Japanese barberry is the perfect accent plant, says gardening writer CEDRIC BRYANT.
WHEN visiting a friend’s garden, I was fascinated by a bright-yellow bush, which at first glance I thought was a variety of buxus.
On closer inspection I realised it was berberis, also known as Japanese barberry, yet I can’t recall having seen one with such rich, lemon-yellow leaves. This yellow variety is known as Berberis atropurpurea “aurea”, which means golden.
The most popular variety is Berberis thunbergii, a deciduous plant with bright-green leaves in spring and summer. It’s recommended for its combination of rich, autumn-coloured leaves and masses of bright red berries, which tend to hang on well into winter and are loved by birds. Berberis usually grows to about one-metre tall with a similar-sized spread. Prune to half a metre in winter.
RHUBARB is so easy to grow. A fruit rather than a vegetable, enjoying rhubarb with custard immediately comes to mind. It likes to be in the same spot for years, so get the soil right. It won’t tolerate heavy clay soils, preferring it to be friable, well-drained, with plenty of composted material. Years ago it was generally accepted to dip the newly bought crowns in a solution of Bordeaux or Kocide if planting in autumn, to prevent rot through the first winter. Although, this year with the amount of rain I’d suggest doing that anyway. Regular feeding is vital through the growing season.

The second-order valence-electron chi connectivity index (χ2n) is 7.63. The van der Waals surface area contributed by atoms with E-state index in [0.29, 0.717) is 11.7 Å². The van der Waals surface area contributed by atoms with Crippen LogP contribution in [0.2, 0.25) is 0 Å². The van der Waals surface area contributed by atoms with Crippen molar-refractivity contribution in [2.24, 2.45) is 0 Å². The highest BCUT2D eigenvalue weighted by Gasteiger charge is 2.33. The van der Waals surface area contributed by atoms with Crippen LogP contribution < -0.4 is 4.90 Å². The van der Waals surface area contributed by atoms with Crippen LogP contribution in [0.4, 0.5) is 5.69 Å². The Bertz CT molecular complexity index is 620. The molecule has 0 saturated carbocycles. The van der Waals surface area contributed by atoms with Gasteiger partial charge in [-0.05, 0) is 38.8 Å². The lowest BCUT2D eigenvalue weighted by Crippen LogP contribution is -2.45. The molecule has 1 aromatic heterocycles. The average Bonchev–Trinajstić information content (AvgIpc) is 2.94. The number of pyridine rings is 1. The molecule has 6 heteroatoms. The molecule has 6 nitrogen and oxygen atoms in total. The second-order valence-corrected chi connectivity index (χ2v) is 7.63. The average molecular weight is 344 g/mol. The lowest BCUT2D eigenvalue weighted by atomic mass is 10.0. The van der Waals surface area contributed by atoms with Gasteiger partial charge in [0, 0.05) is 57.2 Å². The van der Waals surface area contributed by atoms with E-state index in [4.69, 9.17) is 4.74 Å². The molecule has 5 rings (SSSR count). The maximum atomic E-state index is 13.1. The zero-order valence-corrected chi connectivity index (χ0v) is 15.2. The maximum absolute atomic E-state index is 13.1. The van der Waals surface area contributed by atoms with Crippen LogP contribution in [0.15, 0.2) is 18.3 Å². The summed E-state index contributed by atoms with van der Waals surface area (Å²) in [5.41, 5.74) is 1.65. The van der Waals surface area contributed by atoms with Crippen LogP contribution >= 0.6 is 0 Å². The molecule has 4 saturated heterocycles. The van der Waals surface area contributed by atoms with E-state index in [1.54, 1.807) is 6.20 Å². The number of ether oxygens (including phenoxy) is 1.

Patience is a virtue and with rhubarb it’s best not to harvest for the first 12 months, giving it a chance to establish a strong root system. Cut off any flowers that appear, as they slow down crown development. When harvesting, wait until the stalks are a good red colour, then harvest with a sharp downward pull so they come away from the crown. The only real pests are snails and powdery mildew.
RHODODENDRONS are flowering like never before. There are many dwarf varieties available, from one metre, perfect in pots or small gardens. Ideally suited to the easterly side of the house and not the full heat of midday or westerly sun. Generally, the smaller the leaf, the smaller the plant. They’re in flower at nurseries now.
LAWN root growth has increased this year, thanks to frequent rain, which lawn grubs love. If they’ve infested the lawn, large sections of grass might come away when raking, leaving bare patches. An earlier indicator is the sudden increase in magpie activity as they feast on the grubs. It’s possible to spray for these grubs, but I use Coochie lawn care specialists. Take action now, rather than trying to repair bare patches later.
WET, warm weather is the perfect recipe for mildew, which could be a problem for roses and many other plants this year. This old-fashioned solution is still effective today; one-part full-cream milk, none of this ‘lite’ stuff, mixed with eight-parts water. Spray under as well as on top of the leaves.